The premise for Black Velvet is intriguing – shy librarian Amalie Dove writes erotica under the assumed name of Madame X. When the publisher wants a picture to accompany her book, she uses that of blonde-bombshell friend (and actress) Lacey. When the publisher wants to send Madame X on a book tour, what are two friends to do except have Amalie pose as Madame X’s assistant and have Lacey act the part? Enter Thomas Jericho, a cynical reporter who would like nothing more than turn this ho-hum feature story into an expose. He smells something fishy; he’ll try to uncover the truth about Madame X – if he gets to share some body heat with the pixyish gamine assistant, who’s going to get hurt?
There’s more to Amalie’s wanting to keep Madame X’s identity from the public than shyness, although both friend Lacey and hunk Jericho believe that Amalie is not as demure as she seems. She’s sublimated her passions for years – her journal and her Madame X stories are her only outlet for an intense build-up of sexuality. As for Jericho, behind his cynical veneer lies the heart of a young boy yearning for respect and love. As he covers the book tour, he and Amalie share barbs, and when they’re not sparring, they are burning for each other. When the sparks finally flame, watch out!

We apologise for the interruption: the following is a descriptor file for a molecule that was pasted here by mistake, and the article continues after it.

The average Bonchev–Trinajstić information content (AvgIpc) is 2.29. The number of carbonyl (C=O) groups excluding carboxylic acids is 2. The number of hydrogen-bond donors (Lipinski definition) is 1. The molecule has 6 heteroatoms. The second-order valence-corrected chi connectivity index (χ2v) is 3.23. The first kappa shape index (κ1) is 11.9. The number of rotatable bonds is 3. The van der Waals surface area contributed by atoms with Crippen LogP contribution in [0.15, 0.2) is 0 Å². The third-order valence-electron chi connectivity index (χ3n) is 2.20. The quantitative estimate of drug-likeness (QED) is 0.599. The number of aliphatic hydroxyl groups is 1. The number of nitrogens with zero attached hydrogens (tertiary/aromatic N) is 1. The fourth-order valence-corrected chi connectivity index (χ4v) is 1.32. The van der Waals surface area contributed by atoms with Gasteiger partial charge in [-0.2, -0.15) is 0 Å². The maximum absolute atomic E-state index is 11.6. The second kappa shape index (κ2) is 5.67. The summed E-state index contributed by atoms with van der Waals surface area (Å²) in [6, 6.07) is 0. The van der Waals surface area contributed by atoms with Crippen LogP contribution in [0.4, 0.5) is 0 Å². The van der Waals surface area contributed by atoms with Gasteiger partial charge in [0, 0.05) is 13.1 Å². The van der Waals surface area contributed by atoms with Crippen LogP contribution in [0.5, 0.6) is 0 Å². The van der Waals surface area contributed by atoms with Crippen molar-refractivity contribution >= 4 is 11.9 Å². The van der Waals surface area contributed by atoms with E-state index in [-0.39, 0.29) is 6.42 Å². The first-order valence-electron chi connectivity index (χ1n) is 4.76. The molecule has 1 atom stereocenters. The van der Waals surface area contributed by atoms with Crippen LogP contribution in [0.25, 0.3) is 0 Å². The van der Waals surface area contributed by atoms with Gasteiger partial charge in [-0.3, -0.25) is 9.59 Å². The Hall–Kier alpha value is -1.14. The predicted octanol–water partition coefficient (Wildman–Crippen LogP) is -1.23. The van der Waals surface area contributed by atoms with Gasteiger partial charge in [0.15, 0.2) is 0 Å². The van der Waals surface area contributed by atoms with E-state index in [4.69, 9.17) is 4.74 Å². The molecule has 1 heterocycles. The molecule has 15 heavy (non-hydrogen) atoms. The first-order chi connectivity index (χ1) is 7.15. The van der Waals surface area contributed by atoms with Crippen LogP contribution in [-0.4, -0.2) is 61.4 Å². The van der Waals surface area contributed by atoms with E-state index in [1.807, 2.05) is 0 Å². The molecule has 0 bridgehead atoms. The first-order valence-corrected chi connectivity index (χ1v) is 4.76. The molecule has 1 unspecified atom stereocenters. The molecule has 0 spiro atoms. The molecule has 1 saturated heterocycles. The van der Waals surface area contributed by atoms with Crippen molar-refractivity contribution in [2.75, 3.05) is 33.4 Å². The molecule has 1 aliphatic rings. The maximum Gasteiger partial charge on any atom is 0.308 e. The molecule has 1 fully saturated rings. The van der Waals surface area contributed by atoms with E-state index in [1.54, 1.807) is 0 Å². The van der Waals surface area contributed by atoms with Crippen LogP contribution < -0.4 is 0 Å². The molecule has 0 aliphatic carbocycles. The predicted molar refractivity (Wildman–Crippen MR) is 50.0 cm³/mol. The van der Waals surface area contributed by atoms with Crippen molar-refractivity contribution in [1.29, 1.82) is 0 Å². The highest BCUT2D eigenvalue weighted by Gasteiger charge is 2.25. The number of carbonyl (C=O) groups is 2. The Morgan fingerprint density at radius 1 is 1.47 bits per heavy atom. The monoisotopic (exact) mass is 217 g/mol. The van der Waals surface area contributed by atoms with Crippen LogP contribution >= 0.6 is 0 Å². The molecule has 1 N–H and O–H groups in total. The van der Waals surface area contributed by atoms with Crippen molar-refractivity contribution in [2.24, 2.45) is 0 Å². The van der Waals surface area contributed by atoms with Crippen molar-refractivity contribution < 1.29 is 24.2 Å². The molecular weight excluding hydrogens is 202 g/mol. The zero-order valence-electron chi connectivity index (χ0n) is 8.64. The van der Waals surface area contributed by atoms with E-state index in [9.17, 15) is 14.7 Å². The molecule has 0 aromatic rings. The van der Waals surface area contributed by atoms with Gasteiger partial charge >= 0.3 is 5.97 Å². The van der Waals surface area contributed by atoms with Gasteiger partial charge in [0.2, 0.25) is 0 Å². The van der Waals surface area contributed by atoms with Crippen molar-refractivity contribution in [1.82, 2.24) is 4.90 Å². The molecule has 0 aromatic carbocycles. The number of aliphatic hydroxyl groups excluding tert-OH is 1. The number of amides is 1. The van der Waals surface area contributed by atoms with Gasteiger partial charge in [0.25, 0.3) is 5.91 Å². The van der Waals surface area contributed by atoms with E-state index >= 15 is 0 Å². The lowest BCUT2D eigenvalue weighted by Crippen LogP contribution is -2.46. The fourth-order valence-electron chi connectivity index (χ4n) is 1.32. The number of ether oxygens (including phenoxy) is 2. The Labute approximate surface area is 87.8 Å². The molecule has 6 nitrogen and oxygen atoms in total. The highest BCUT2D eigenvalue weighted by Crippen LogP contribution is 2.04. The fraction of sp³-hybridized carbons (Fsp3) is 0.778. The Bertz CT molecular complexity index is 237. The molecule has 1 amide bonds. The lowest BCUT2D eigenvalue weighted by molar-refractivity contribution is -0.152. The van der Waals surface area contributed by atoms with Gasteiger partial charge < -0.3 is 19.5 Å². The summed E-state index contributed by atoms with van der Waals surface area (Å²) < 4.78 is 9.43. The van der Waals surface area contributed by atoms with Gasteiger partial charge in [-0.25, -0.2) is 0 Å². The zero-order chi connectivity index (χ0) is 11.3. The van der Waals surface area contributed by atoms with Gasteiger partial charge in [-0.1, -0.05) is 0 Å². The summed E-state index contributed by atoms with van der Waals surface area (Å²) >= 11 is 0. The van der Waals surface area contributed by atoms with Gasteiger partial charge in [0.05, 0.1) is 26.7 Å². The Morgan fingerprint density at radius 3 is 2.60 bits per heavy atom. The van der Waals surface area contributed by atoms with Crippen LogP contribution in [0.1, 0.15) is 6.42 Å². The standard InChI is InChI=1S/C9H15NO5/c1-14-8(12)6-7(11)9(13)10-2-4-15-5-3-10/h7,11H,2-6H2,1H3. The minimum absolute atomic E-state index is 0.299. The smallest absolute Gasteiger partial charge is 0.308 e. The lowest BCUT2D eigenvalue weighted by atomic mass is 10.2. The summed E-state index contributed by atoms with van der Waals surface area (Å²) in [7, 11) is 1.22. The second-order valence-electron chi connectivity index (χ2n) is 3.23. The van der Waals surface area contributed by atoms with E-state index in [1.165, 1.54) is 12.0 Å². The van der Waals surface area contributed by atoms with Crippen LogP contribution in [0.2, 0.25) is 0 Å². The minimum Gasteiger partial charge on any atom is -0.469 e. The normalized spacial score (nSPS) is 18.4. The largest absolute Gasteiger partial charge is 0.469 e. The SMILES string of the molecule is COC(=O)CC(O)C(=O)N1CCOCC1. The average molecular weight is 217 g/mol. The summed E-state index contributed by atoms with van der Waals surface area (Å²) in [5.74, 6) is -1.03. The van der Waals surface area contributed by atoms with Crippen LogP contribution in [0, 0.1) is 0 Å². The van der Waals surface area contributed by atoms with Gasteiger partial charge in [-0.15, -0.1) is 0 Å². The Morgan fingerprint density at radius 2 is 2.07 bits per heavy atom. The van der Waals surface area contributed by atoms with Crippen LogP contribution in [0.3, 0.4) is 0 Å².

The sexual intensity of this book is red hot, and the lead characters themselves are likable, once you get to know them. Unfortunately, it is their histories which seem rather unbelievable, especially Jericho’s. Granted, the short form of the series romance does not allow for much character development in terms of background, but his relationship with his mother and step-father, especially his step-father, seemed very stereotypical.
There were two main secondary characters involved in Black Velvet; each could have been better drawn. Lacey was so over-the-top when acting the part of Madame X that she became annoying. And Jericho’s boss Harry, with his marital problems and ex-wife who just so happened to be Madame X’s editor, fit too perfectly into the scheme of things.
And, the sexuality of the book itself was at times a problem. If you are looking for a book simply to turn you on, this will do the trick. But personally, I felt manipulated, and had the sense that this book could have easily been marketed as erotica, much as Madame X’s books were. While I didn’t get the impression that the plot was there simply to get readers from love scene to love scene, if the love scenes and book excerpts were removed, there wouldn’t be a lot left.